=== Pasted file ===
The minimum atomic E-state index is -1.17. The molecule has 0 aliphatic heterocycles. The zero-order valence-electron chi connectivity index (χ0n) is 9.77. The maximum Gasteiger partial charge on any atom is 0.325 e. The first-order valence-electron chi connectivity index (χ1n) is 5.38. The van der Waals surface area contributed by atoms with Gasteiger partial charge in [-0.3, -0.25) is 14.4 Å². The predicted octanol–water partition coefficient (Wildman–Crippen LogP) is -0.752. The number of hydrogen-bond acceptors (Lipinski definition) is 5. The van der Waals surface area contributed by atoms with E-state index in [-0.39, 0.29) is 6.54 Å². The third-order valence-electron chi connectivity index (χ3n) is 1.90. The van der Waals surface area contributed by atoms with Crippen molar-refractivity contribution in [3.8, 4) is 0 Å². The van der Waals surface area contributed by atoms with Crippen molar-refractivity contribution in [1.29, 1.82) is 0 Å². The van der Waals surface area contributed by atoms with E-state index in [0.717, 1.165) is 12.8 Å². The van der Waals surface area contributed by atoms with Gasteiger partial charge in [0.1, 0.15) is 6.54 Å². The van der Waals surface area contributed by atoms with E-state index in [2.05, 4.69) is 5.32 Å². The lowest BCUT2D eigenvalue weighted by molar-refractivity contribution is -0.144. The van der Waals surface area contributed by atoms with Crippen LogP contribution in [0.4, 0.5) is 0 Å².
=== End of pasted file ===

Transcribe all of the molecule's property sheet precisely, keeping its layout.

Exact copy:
The minimum atomic E-state index is -1.17. The molecule has 0 aliphatic heterocycles. The zero-order valence-electron chi connectivity index (χ0n) is 9.77. The maximum Gasteiger partial charge on any atom is 0.325 e. The first-order valence-electron chi connectivity index (χ1n) is 5.38. The van der Waals surface area contributed by atoms with Gasteiger partial charge in [-0.3, -0.25) is 14.4 Å². The predicted octanol–water partition coefficient (Wildman–Crippen LogP) is -0.752. The number of hydrogen-bond acceptors (Lipinski definition) is 5. The van der Waals surface area contributed by atoms with E-state index in [-0.39, 0.29) is 6.54 Å². The third-order valence-electron chi connectivity index (χ3n) is 1.90. The van der Waals surface area contributed by atoms with Crippen molar-refractivity contribution in [3.8, 4) is 0 Å². The van der Waals surface area contributed by atoms with Crippen molar-refractivity contribution in [1.29, 1.82) is 0 Å². The van der Waals surface area contributed by atoms with E-state index in [0.717, 1.165) is 12.8 Å². The van der Waals surface area contributed by atoms with Gasteiger partial charge in [0.1, 0.15) is 6.54 Å². The van der Waals surface area contributed by atoms with E-state index in [2.05, 4.69) is 5.32 Å². The lowest BCUT2D eigenvalue weighted by molar-refractivity contribution is -0.144. The van der Waals surface area contributed by atoms with Crippen LogP contribution in [0.4, 0.5) is 0 Å².